More than 45 years ago, Diane von Furstenberg made history in the women’s fashion business with the debut of her iconic wrap dress. A few years later, she made waves in the home furnishings business, as well, with an unprecedented licensing deal with a famous national retailer. (More on that in a minute.) Then, nearly a decade ago, she briefly returned to the home business with a short-lived line carried at major department stores.
Now, as her fashion business struggles to find its footing amid the pandemic, she is about to make home furnishings history again.
Earlier this month, millennial-tinged fast-fashion retailer H&M announced the introduction of a new line of Diane von Furstenberg home goods, including tabletop, home decor and textiles. “With an interiors collection that encourages expressions of personal style in the home launching next year, the collaboration brings together von Furstenberg’s iconic fashion prints and color play to the world of H&M Home interiors,” wrote the brand (which moved into the home business more than 10 years ago) in an online announcement. Though details are scarce right now, here’s what we do know: It will be a capsule collection, which means it will be available for a limited period of time, and we’ll have to wait until sometime next year to see—and buy—it in person.
When von Furstenberg first introduced her wrap dress in 1974, it became one of the landmark apparel items of all time and forever associated the Belgian designer—or DVF, as she’s affectionately nicknamed—with the casual yet sophisticated approach that has been her trademark ever since.
In 1978, she connected with Sears Roebuck—yes, that Sears—to launch a line called The Diane von Furstenberg Style for Living Collection, which featured both hard and soft home products. In fairness, the Sears of the mid-1970s was very different than the remnants of the company left today, but the collaboration was still a stretch for both parties and didn’t go on to be a big hit. The partnership was one of many at the time for von Furstenberg, who extended her brand into all manner of licensing deals—a move that eventually brought her company down in 1988.
Gradually she rebuilt her business, and by the dawn of the next century she was back at the design and cultural forefront, and her wrap dress was once again a fashion staple. In 2011, she returned to the home business through a licensing partnership with Springs Global, which included home textiles, tabletop and selected decor items. The line debuted as a Bloomingdale’s exclusive with secondary distribution of sub-brands elsewhere, including at Bed Bath & Beyond.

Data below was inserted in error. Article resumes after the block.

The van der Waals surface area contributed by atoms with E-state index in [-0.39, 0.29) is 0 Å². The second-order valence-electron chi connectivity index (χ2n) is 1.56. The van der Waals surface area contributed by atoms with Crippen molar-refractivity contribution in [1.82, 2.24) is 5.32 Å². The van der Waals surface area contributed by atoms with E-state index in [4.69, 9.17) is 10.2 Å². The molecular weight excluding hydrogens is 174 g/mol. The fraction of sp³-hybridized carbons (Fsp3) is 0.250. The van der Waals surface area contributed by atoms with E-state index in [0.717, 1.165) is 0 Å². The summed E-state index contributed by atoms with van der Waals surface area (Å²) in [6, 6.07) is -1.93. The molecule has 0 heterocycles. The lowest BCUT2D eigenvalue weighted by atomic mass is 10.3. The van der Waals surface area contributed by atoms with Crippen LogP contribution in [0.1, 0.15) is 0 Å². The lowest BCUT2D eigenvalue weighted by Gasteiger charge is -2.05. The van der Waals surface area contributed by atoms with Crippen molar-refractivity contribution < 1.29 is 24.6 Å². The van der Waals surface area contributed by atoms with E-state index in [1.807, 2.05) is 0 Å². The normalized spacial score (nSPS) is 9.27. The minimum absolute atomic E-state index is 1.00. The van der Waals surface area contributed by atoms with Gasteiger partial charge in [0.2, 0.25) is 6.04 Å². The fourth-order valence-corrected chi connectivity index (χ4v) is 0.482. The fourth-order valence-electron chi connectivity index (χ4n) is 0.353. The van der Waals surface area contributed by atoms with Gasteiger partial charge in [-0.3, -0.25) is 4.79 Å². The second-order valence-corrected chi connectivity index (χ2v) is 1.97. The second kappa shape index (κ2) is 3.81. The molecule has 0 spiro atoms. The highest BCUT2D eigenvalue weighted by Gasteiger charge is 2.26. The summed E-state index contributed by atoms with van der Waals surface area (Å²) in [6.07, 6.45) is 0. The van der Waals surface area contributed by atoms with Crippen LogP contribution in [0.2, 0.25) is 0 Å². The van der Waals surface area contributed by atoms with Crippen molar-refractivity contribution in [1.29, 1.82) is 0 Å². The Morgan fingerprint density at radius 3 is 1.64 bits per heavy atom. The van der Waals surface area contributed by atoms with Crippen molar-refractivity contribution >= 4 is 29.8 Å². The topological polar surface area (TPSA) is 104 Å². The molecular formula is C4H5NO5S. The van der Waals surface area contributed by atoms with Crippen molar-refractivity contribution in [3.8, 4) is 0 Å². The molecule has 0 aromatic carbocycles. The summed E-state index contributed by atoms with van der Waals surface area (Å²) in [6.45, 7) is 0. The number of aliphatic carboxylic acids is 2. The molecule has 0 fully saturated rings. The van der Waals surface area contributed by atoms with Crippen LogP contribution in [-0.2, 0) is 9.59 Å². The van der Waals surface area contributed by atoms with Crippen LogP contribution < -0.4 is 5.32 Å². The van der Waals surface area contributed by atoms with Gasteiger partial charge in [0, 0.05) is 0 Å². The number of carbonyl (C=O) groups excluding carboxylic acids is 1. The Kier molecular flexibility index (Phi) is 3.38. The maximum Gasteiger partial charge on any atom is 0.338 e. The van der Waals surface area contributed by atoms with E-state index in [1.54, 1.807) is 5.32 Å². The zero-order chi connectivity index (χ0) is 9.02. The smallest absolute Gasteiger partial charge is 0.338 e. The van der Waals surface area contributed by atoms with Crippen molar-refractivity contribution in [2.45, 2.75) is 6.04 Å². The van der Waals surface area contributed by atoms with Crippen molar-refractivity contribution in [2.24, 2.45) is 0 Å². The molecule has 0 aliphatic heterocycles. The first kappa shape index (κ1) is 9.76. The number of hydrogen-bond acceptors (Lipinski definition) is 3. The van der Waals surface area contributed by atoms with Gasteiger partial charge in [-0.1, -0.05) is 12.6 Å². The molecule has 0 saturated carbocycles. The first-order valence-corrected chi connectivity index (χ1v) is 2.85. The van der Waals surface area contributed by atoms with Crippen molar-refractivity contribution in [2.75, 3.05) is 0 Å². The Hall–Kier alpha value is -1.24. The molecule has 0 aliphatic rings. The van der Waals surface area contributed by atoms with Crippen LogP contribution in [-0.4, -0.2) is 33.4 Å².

The DVF home program was once again short-lived—and therein lies the Achilles’ heel of translating her bold, colorful prints and patterns to products like sheets, towels and dishes: Americans, for better or worse, are relatively conservative in their design preferences for what they sleep on, eat on and dry themselves off with, generally gravitating toward solid, neutral colors with the occasional (read: very occasional) splash of color. It’s why von Furstenberg’s home efforts, as nicely designed and merchandised as they were, have not been terribly successful.
With the H&M program, she will have several new advantages. As a capsule program, the line will only need to exist for a relatively short period, creating a sense of exclusivity and limited supply that will serve it well. The demographics of the H&M customer—younger and perhaps more adventurous in its design choices—will also be a plus. Likewise, the expected pricing should increase the appeal of fashionable products with a shorter design half-life.
“With this collaboration, I want people to take charge of their home decor,” wrote von Furstenberg in a statement announcing the new program. “The only rule I have is that your home should reflect who you are. The main point is to create a space that you’re incredibly comfortable in and is a true expression of your personality.”
All good enough. When von Furstenberg introduced the Springs line nearly a decade ago, I had the opportunity to interview her at her company’s incredibly chic offices just off the High Line in New York’s Meatpacking District. Surrounded by Warhol portraits of herself and with color and pattern throughout, she said she hoped the collection would do well and resonate with consumers. Sadly, it didn’t.
One suspects, 10 years later, she’s hoping the third time’s the charm.
Homepage image: Diane von Furstenberg | FashionStock.com, courtesy of Shutterstock
Warren Shoulberg is the former editor in chief for several leading B2B publications. He has been a guest lecturer at the Columbia University Graduate School of Business; received honors from the International Furnishings and Design Association and the Fashion Institute of Technology; and been cited by The Wall Street Journal, The New York Times, The Washington Post, CNN and other media as a leading industry expert. His Retail Watch columns offer deep industry insights on major markets and product categories.